According to new research from Forrester, Microsoft may be missing the perfect time for tablets. Earlier this year nearly 50% of surveyed consumers wanted a Windows powered tablet compared to only 25% today. The desire for the Windows Tablet is waning, and Microsoft may have to pull a magic rabbit from their hat to get consumers back in the mood for Windows on the small screen.
Cheap alternatives, like the Amazon Fire and the Nook Tablet are bringing down the need and want for an expensive, but fully featured, tablet like a Windows powered or an iPad. Android powered tablets still haven’t reached the personality and ease of use of an iPad and this would be a great place to help Microsoft gain some leverage. Users want a tablet to be a tablet OS: easy to use, quick, very simple yet powerful. They don’t want a full fledged desktop operating system with a million options to get the thing working. It just has to work, which is what the Windows Phone 7 does quite well, and I hope it translates into Windows 8.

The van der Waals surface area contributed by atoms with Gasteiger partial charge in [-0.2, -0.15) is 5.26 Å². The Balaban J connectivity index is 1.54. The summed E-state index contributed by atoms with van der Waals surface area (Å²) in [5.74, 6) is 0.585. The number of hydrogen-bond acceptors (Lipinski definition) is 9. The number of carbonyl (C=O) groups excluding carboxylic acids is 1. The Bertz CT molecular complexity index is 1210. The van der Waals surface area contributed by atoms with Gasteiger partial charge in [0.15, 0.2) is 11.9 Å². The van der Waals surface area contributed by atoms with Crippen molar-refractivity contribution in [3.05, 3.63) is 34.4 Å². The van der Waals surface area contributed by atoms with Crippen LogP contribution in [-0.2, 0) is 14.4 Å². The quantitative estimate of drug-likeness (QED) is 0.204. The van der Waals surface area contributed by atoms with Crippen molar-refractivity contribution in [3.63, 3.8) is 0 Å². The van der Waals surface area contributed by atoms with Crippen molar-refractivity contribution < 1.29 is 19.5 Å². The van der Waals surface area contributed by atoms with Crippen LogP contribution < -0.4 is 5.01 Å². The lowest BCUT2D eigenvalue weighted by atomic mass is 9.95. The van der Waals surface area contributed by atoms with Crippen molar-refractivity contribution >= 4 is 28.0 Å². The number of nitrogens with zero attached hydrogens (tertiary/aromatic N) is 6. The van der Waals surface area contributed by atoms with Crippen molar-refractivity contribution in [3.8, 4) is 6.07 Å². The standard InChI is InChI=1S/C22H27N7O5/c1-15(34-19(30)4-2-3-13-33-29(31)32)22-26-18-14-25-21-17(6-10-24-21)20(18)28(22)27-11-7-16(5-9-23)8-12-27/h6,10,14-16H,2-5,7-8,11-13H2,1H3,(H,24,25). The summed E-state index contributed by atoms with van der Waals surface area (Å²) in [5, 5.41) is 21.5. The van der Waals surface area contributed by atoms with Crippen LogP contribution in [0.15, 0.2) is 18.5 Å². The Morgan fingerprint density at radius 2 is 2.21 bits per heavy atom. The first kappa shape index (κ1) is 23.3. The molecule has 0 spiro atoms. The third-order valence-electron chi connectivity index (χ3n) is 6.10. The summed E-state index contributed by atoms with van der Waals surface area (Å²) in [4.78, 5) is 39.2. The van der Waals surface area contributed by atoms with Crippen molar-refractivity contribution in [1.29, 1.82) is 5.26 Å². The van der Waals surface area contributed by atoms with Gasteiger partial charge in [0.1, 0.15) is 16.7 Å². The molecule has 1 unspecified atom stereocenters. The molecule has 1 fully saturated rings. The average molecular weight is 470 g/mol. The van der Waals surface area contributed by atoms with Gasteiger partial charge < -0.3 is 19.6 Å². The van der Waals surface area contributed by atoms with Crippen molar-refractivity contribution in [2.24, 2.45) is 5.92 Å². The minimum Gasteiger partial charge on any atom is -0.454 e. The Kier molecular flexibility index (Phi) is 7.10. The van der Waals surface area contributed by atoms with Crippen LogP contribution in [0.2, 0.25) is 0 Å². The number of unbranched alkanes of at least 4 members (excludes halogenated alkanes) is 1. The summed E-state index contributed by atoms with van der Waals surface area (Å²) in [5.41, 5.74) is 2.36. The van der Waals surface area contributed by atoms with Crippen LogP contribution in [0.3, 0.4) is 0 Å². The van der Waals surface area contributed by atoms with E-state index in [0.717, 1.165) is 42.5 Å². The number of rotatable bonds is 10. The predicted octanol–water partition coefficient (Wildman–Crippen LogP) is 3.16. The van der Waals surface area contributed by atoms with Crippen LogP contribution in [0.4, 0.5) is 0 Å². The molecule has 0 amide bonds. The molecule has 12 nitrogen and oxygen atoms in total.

For product strategists, Windows 8 tablets provide a cautionary tale: To be a fast-follower, you must amp up the experience — and do so quickly, before the market changes beyond recognition. Windows 8 tablets must provide consumers with a more differentiated product experience than it otherwise would have, had Microsoft entered the market sooner. They’ll have to take a lesson from Amazon’s product strategists, who fundamentally changed the tablet product experience by leading with content and services rather than feeds and speeds, at a compelling price point. In the rapidly evolving tablet market, Amazon — and Barnes & Noble, with its Nook Tablet — demonstrate fast following done right.